“The Old Norse word used in the law code and literature for an insult was níð , which may be defined as “libel, insult, scorn, lawlessness, cowardice, sexual perversion, homosexuality” (Markey 75). From níð are derived such words as níðvisur (“insulting verses”), níðskald (“insult-poet”), níðingr (“coward, outlaw”), griðníðingr (“truce-breaker”), níðstông (“scorn-pole”) (Markey 75, 79 & 80; Sørenson 29), also níða (“to perform níð poetry”), tunguníð (“verbal níð”), tréníð (“timber níð”, carved or sculpted representations of men involved in a homosexual act, related to niíðstông, above) (Sørenson 28-29). Níð was part of a family of concepts which all have connotations of passive male homosexuality, such as: ergi or regi (nouns) and argr or ragr (the adjective form of ergi) (“willing or inclined to play or interested in playing the female part in sexual relations with another man, unmanly, effeminate, cowardly”); ergjask (“to become argr”); rassragr (“arse-ragr”); stroðinn and sorðinn (“sexually used by a man”) and sansorðinn (“demonstrably sexually used by another man”) (Sørenson 17-18, 80). A man who is a seiðmaðr (one who practices women’s magic) who is argr is called seiðskratti (Sørenson 63).”

  2. Great article, informative and well written. I would like to ask two questions however. First, did you ever come across any information of whether there had been any relationships between older men or younger such as could be found in ancient Greece? Second, are there any good sources that you know about that talk about how the coming of Christianity affected the Norse stories?
    I ask because I am interested in writing about this subject for my BA thesis in history and would like to know more. Perhaps I should also ask, is Sørenson’s very extensive on this subject? I might try and track down a copy.

    • Did I ever come across anything about that type of relationship? No. We don’t have much to go one of course, but I confess it seems unlikely to me. In the first place, a boy was considered old enough to be marriageable by the time he was fifteen, which doesn’t allow for a lot of time before that kind of relationship would destroy his reputation. In cultures that fostered relationships between men and adolescents, such as ancient Greece and feudal Japan, homosexuality among adult men was considered inappropriate, but it didn’t have an enormous stigma. This was certainly not the case in Viking Age Scandinavia. But I would certainly recommend Sørenson’s book, if you can find an affordable copy, or get it through the library. To the best of my knowledge, it’s the most extensive work on the subject (and sadly, it’s very short).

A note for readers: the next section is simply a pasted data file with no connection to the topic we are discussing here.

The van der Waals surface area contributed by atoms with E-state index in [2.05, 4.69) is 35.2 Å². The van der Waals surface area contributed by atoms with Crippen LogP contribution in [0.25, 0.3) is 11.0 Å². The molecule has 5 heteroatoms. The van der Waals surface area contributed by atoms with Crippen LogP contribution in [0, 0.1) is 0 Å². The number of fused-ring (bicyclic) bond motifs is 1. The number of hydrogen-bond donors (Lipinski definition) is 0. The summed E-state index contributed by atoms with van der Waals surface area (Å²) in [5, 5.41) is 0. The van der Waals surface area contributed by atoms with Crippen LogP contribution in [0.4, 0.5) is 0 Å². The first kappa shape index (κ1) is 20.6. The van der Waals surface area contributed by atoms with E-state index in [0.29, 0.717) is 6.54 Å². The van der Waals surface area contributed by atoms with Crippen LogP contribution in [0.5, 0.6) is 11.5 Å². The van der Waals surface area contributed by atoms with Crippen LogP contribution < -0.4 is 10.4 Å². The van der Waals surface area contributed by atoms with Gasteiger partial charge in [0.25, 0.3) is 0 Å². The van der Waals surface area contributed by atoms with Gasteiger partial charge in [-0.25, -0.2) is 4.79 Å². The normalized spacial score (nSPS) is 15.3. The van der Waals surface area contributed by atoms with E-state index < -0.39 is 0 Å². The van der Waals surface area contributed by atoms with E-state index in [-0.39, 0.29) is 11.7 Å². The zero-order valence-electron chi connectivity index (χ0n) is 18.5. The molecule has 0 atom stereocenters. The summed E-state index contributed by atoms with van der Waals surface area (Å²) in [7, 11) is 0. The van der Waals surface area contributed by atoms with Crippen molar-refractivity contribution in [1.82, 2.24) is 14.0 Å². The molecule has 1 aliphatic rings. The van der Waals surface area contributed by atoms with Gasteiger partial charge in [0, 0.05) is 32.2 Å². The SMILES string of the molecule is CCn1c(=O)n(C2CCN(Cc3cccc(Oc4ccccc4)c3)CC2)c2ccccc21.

• Thank you for a quick reply. I did find a copy of Sørenson’s book, by a lucky accident I found it in my University’s bookstore on a very affordable price. I look forward to reading through it.
        But I wonder if there had been a certain hierarchy, even though boys were affected by this need for a masculine reputation at an early age? Then I mean that perhaps those of a higher social standing or with a stronger, more masculine, reputation could play the active,or would have to do to his reputation, role in a gay relationship. And without much scorn then if he could still prove his manliness. Going by what you say in your article, there seems to have been some such of hierarchy where the bottom seems to be the one who really get’s scorned.
        I guess I have a lot of reading and re-reading ahead. 🙂 Thanks again.

  3. From what I understand. Vikings had no proble with men having Sex with men; as long as the men married and had wives nobody cared. So I guess it was OK to be straight and bisexual; but gay and only gay as in only sleeping and being attracted to only meN; there is no info on that.

    Also the Vikings looked more favorably on tops than on bottoms.

  4. Read this article before but I’m reading it again since I’m interested in trying the book mentioned. About half of the viking raiders were discovered to be raiders. Whether or not that’s true, it doesn’t matter. Women in viking society were treated with value and had privileges many women in other places didn’t have. INCLUDING the freedom to don armor and go out to be a warrior. Hence “shieldmaidens.” It was a perfectly okay thing to do, so I doubt that women would get in trouble for dressing as a man. That being said, I’m also certain that they weren’t perfect either and did hold men higher than women, just in fewer cases. (The handicapped were welcome to participate in society, as well).